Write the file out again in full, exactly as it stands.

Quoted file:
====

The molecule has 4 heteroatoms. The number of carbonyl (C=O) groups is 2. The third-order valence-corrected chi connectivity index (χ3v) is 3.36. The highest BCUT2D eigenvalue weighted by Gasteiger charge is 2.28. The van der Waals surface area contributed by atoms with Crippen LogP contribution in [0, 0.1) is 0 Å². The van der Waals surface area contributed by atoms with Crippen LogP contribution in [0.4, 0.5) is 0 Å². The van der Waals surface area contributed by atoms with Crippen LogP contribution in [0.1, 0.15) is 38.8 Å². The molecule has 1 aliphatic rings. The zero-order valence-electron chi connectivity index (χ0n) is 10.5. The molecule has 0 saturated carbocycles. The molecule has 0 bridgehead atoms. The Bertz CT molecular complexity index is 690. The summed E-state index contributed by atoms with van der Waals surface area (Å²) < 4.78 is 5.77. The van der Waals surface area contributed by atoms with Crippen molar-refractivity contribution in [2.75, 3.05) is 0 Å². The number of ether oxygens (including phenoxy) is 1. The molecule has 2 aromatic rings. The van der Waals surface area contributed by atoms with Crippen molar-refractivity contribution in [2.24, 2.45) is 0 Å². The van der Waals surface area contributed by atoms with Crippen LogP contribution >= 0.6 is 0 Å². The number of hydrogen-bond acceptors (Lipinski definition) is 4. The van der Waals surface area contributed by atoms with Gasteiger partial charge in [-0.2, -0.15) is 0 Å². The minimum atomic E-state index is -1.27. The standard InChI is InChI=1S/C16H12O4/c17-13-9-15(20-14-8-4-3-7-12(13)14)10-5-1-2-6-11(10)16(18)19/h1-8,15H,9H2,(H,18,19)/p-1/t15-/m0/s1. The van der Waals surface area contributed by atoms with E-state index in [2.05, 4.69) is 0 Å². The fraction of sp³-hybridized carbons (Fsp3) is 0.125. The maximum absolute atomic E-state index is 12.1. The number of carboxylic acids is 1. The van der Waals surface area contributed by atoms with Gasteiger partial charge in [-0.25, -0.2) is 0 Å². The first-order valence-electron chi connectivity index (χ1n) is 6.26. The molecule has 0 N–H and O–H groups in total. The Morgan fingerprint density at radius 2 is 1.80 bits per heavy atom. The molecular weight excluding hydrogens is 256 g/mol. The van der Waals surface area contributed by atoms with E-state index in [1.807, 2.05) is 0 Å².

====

The molecule has 4 heteroatoms. The number of carbonyl (C=O) groups is 2. The third-order valence-corrected chi connectivity index (χ3v) is 3.36. The highest BCUT2D eigenvalue weighted by Gasteiger charge is 2.28. The van der Waals surface area contributed by atoms with Crippen LogP contribution in [0, 0.1) is 0 Å². The van der Waals surface area contributed by atoms with Crippen LogP contribution in [0.4, 0.5) is 0 Å². The van der Waals surface area contributed by atoms with Crippen LogP contribution in [0.1, 0.15) is 38.8 Å². The molecule has 1 aliphatic rings. The zero-order valence-electron chi connectivity index (χ0n) is 10.5. The molecule has 0 saturated carbocycles. The molecule has 0 bridgehead atoms. The Bertz CT molecular complexity index is 690. The summed E-state index contributed by atoms with van der Waals surface area (Å²) < 4.78 is 5.77. The van der Waals surface area contributed by atoms with Crippen molar-refractivity contribution in [2.75, 3.05) is 0 Å². The number of ether oxygens (including phenoxy) is 1. The molecule has 2 aromatic rings. The van der Waals surface area contributed by atoms with Crippen molar-refractivity contribution in [2.24, 2.45) is 0 Å². The van der Waals surface area contributed by atoms with Crippen LogP contribution >= 0.6 is 0 Å². The number of hydrogen-bond acceptors (Lipinski definition) is 4. The van der Waals surface area contributed by atoms with Gasteiger partial charge in [-0.2, -0.15) is 0 Å². The minimum atomic E-state index is -1.27. The standard InChI is InChI=1S/C16H12O4/c17-13-9-15(20-14-8-4-3-7-12(13)14)10-5-1-2-6-11(10)16(18)19/h1-8,15H,9H2,(H,18,19)/p-1/t15-/m0/s1. The van der Waals surface area contributed by atoms with E-state index in [2.05, 4.69) is 0 Å². The fraction of sp³-hybridized carbons (Fsp3) is 0.125. The maximum absolute atomic E-state index is 12.1. The number of carboxylic acids is 1. The van der Waals surface area contributed by atoms with Gasteiger partial charge in [-0.25, -0.2) is 0 Å². The first-order valence-electron chi connectivity index (χ1n) is 6.26. The molecule has 0 N–H and O–H groups in total. The Morgan fingerprint density at radius 2 is 1.80 bits per heavy atom. The molecular weight excluding hydrogens is 256 g/mol. The van der Waals surface area contributed by atoms with E-state index in [1.807, 2.05) is 0 Å².